Stephen F. Austin is the latest historical figure whose legacy is being reexamined over his racist views, which could leave the university named in his honor grappling with how to balance Austin’s legacy as the father of Texas with his role in the expansion of slavery.
In a letter sent to Stephen F. Austin State University officials last week, anti-racism activist and Democratic political candidate Alec Johnson calls for the university to acknowledge Austin’s mixed legacy as both the “Father of Texas” and the “Father of Texas Slavery” while also honoring “the untold number of victims who suffered because of Austin’s choices so many years ago.”
University president Dr. Scott Gordon did not respond to an email seeking comment by deadline Tuesday afternoon.
Protesters around the nation have called for the removal of statues depicting leaders who are tied to racism or the Confederacy. Some have gone so far as to topple such statues, but Johnson’s letter suggests that the university not take such a dramatic step as renaming itself or removing the statue of Austin, known to students as Surfin’ Steve.
“That would likely incite a counterproductive furor and fail to focus the attention where it could do the most good and achieve the most social healing,” Johnson said in the letter.
Instead, Johnson suggests an additional mural or sculpture depicting enslaved people and Native Americans.
“Let’s not wait until such steps are forced upon us, rendering noble actions reactive instead of proactive,” Johnson said.
Austin’s racist past and connection to slavery is well documented, even in his own writings.
The city of Austin detailed its namesake’s connection to slavery in a 2018 report on monuments to Confederates and others who had supported slavery. The report states that Austin fought to defend slavery in spite of Mexico’s effort to ban the practice because he believed slave labor was indispensable for the sugar and cotton industry.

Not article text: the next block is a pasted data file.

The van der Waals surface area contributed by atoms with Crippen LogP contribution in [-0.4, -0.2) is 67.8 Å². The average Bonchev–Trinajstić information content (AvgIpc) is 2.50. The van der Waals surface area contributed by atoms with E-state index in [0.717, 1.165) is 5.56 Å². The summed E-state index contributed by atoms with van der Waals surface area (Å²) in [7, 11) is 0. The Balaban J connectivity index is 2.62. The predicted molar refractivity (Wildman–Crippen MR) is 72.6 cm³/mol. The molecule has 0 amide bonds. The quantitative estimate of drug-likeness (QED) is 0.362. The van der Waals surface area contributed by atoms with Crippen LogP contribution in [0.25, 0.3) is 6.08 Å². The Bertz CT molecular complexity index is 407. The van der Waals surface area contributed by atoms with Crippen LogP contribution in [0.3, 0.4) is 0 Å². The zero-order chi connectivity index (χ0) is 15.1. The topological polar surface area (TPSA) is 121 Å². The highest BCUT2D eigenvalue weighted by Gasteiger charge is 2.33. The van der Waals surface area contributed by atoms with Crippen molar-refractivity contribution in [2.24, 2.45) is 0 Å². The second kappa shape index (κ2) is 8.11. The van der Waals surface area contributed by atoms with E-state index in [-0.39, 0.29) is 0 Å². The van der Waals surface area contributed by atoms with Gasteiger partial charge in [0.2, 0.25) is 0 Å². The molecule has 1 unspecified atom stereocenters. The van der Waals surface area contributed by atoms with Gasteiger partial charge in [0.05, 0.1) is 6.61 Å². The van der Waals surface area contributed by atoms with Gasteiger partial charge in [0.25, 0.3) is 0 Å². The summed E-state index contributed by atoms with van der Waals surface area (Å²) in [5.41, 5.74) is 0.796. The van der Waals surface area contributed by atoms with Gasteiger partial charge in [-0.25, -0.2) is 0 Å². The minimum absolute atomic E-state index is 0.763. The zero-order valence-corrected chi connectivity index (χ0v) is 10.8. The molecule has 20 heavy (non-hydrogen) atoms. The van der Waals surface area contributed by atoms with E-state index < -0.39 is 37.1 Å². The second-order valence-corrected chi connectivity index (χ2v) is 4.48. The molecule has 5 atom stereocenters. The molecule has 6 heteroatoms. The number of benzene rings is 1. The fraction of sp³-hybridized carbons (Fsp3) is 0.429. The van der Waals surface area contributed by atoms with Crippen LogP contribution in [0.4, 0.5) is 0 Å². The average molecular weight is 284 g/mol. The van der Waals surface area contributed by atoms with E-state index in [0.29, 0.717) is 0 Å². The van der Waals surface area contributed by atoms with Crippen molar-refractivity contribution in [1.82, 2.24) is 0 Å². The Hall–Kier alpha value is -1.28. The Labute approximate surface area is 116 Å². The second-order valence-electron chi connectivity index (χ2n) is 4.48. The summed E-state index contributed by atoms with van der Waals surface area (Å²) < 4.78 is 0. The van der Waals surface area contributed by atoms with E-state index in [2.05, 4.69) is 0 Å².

Freed slaves, Austin said, would turn into “vagabonds, a nuisance and a menace.”
“The idea of seeing such a country as this overrun by a slave population almost makes me weep,” Austin wrote in 1830. “It is in vain to tell a North American that the white population will be destroyed some 50 or 80 years hence by the Negroes, and that his daughters will be violated and butchered by them.”
Austin also spoke out against a rebellion led by enslaved African American Nat Turner in 1831 in Virginia, saying that “I sometimes shudder at the consequences.”
Austin died of pneumonia in 1836, and his views on race were similar to most other Americans of his era. Sam Houston, another early Texas patriot, was also a slaveholder but opposed the expansion of slavery. Houston was removed from the governor’s mansion in 1861 after he refused to swear allegiance to the Confederate States of America.
The 13th Amendment to the U.S. Constitution formally abolished slavery in 1865.
Austin isn’t the only famed Texan to come under scrutiny from protesters in the aftermath of George Floyd’s killing at the hands of Minneapolis police officers. Lawrence Sullivan “Sul” Ross, a Confederate general, is the namesake of Sul Ross University in Alpine and a statue of him at Texas A&M University in College Station has been a lightning rod for protesters.
Like Austin, Ross also leaves behind a mixed legacy. While attacking a federal garrison at Yazoo City, Mississippi, in February 1864, Ross requested that white Union soldiers surrender while saying he would execute all black troops.
In later life, Ross served in the Texas Legislature where he had a record of supporting education and health care initiatives for blacks — including helping to secure funding for Prairie View A&M — and became president of what is now Texas A&M.